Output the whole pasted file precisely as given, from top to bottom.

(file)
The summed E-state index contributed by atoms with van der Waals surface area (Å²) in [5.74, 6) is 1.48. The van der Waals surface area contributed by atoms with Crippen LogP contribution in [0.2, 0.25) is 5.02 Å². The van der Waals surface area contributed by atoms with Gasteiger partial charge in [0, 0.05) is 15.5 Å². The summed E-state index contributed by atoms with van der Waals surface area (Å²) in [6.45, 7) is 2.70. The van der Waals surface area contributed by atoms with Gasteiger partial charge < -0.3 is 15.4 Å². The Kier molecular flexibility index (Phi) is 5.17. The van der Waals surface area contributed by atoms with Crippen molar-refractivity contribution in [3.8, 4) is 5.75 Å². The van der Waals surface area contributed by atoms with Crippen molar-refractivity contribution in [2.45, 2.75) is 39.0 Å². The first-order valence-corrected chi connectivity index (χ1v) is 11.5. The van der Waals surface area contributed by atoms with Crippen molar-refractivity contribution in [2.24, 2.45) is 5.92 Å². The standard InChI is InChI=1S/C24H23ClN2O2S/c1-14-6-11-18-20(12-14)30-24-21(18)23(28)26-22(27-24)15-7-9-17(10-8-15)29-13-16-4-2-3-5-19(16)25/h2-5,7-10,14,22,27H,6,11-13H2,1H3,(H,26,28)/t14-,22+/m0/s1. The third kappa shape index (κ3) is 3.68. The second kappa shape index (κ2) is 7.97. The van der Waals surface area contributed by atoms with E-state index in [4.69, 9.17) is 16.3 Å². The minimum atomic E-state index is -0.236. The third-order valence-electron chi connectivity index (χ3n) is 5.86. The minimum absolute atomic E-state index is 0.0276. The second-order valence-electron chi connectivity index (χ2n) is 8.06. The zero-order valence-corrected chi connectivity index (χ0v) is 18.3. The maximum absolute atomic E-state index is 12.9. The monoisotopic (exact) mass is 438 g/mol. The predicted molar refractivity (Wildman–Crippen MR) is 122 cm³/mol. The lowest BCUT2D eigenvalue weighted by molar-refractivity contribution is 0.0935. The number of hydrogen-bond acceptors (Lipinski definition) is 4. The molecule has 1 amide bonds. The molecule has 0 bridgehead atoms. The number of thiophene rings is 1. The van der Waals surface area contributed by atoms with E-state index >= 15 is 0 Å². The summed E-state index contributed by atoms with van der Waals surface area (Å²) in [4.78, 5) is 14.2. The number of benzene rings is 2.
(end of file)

The summed E-state index contributed by atoms with van der Waals surface area (Å²) in [5.74, 6) is 1.48. The van der Waals surface area contributed by atoms with Crippen LogP contribution in [0.2, 0.25) is 5.02 Å². The van der Waals surface area contributed by atoms with Gasteiger partial charge in [0, 0.05) is 15.5 Å². The summed E-state index contributed by atoms with van der Waals surface area (Å²) in [6.45, 7) is 2.70. The van der Waals surface area contributed by atoms with Gasteiger partial charge < -0.3 is 15.4 Å². The Kier molecular flexibility index (Phi) is 5.17. The van der Waals surface area contributed by atoms with Crippen molar-refractivity contribution in [3.8, 4) is 5.75 Å². The van der Waals surface area contributed by atoms with Crippen molar-refractivity contribution in [2.45, 2.75) is 39.0 Å². The first-order valence-corrected chi connectivity index (χ1v) is 11.5. The van der Waals surface area contributed by atoms with Crippen molar-refractivity contribution in [2.24, 2.45) is 5.92 Å². The standard InChI is InChI=1S/C24H23ClN2O2S/c1-14-6-11-18-20(12-14)30-24-21(18)23(28)26-22(27-24)15-7-9-17(10-8-15)29-13-16-4-2-3-5-19(16)25/h2-5,7-10,14,22,27H,6,11-13H2,1H3,(H,26,28)/t14-,22+/m0/s1. The third kappa shape index (κ3) is 3.68. The second kappa shape index (κ2) is 7.97. The van der Waals surface area contributed by atoms with E-state index in [4.69, 9.17) is 16.3 Å². The minimum atomic E-state index is -0.236. The third-order valence-electron chi connectivity index (χ3n) is 5.86. The minimum absolute atomic E-state index is 0.0276. The second-order valence-electron chi connectivity index (χ2n) is 8.06. The zero-order valence-corrected chi connectivity index (χ0v) is 18.3. The maximum absolute atomic E-state index is 12.9. The monoisotopic (exact) mass is 438 g/mol. The predicted molar refractivity (Wildman–Crippen MR) is 122 cm³/mol. The lowest BCUT2D eigenvalue weighted by molar-refractivity contribution is 0.0935. The number of hydrogen-bond acceptors (Lipinski definition) is 4. The molecule has 1 amide bonds. The molecule has 0 bridgehead atoms. The number of thiophene rings is 1. The van der Waals surface area contributed by atoms with E-state index >= 15 is 0 Å². The summed E-state index contributed by atoms with van der Waals surface area (Å²) in [4.78, 5) is 14.2. The number of benzene rings is 2.